While the networking industry decisely moves towards fully software network functions, the end of Moore's law and Dennard's scaling is posing dounting challenges on virtual network function designers. Providing the target level of thorughput and latency, if at all possible, is hard, takes a long time and requires extremely skilled programmers. Hardware vendors are addressing the challenge deploying a new generation of Network Interface Cards (NICs), which can offload part of the computation from the servers' general purpose CPU. These Smart NICs give the needed horse power to handle future networking workloads, but at the cost of making network functions development even harder, requiring new skills such as FPGA and Network Processors programming. Performing cutting-edge research, Axbryd provides a technology that guarantees very high-performance, while keeping a lean and easy programming model.
Building the logic of a network function is already complex without getting lost in the low level implementation details that have to do with packet processing, memory allocation and handling, data structures, etc. Abstracting away such details was the first target of Axbryd's researchers. Surprisingly, the core of Axbryd's technology relies on an already well-known and widely used concept in network functions design: Finite State Machines (FSMs, for friends).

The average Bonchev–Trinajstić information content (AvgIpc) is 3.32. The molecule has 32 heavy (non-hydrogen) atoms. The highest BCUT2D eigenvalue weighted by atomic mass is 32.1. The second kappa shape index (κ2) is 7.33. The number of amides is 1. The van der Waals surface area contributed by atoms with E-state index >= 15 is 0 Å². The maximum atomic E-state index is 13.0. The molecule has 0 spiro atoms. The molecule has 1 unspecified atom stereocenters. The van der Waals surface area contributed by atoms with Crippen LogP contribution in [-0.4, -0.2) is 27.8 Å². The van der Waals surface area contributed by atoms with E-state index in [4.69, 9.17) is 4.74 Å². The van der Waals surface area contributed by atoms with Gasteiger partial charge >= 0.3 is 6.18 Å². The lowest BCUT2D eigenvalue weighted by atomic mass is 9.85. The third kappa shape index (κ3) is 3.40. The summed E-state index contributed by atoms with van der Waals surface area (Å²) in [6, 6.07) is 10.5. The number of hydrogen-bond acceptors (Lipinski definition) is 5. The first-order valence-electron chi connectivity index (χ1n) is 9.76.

FSMs are already widely used to design network functions at all levels, from IP packets handling to congestion control protocols, and as such they are a familiar and easy-to-use abstraction for network functions designers and developers. Axbryd makes FSMs the central abstraction for many of its technological building blocks, enabling a unique common programming model for network functions running in software, FPGAs, network processors or even ASICs. The result? Network functions are developed in few hours, programming them is as easy as writing python scripts and, with no changes, they can run on both a CPU at 10s of Gbps or on a Smart NIC at 100s of Gbps.